Excessive force

Excessive force
If a limited number of policemen are charged with stopping an unruly crowd, you might excuse them having to scramble around to contain everyone. Perhaps they’d have to do what it takes to immobilize each arrestee and move on the the next.

Is that what you see in this picture?

I see four officers, among the forteen who were there, two of whom are fastening handcuffs on me. They are about to leave me laying next to Esther who was pushed down beside me, to wait in the middle of the street while they apprehend six others. Examine the pictures. The same two officers handled [mishandled] us while the other dozen filled out the paperwork. If they were trying to get us off the street, why leave us in the street?

I did not resist being pulled from the truck. Why was I not escorted straight away to the sidestreet?

The seven arrestees were cited for “failure to disperse,” not “resisting arrest.” Why then were we treated as if we were resisting? Why the choke holds, pressure holds, the bruises and abrasions? If I was following the policeman obediently, why then do I have a bruise the size of a boot on the back of my leg, an edge of which broke the skin, and a bruised rib cage that pains me to laugh or lie down? As the video evidence shows, and watchers can testify, and the shock of their children attests, we were treated with excessive force.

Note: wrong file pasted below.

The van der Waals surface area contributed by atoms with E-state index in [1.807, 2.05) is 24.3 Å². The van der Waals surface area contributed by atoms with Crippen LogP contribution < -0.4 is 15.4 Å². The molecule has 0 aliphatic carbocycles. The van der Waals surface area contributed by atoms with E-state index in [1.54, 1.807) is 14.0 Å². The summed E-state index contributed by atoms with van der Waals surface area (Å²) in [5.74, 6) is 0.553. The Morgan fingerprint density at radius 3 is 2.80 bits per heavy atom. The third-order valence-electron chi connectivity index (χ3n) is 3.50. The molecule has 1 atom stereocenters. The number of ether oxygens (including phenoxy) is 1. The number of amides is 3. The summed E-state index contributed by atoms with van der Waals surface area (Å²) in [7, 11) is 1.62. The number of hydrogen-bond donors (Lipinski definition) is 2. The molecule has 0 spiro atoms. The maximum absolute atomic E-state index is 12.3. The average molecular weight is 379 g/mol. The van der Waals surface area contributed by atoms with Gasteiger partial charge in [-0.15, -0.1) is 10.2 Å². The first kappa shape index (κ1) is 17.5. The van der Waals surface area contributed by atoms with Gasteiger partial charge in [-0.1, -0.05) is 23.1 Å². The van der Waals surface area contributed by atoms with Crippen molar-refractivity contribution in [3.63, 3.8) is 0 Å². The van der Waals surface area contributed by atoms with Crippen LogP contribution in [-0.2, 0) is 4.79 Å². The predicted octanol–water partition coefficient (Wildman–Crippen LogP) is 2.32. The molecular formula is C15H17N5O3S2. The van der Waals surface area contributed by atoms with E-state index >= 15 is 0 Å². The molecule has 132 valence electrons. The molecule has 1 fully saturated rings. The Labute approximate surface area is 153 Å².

If an officer shows up on your doorstep, and arrests you for some crime, you don’t begrudge him his actions, he’s doing his job, a tough one. If he’s caught the wrong person, still, people make mistakes, it’s fine, everything will sort itself out, no harm done.

If he wrestles you to the ground, because he thinks you might be armed, because you might be somebody dangerous, again you can excuse him. It is a big responsibility, to protect and to serve. Even if you are hurt. You forgive him.

But if he knew you weren’t a threat, even knew you weren’t guilty, but still threw you to the ground, trying to flex his muscles, to demonstrate his authority in front of hundreds of onlookers, to humilate you and teach onlookers that they’d better not speak up themselves, that’s another story. That’s not an excusible miscalculation of law enforcement. That’s excessive force, that’s injustice. That’s criminal authoritarian jackboot thuggery. Let’s see how far that’s going to fly.

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Eric Verlo

About Eric Verlo

On sabbatical
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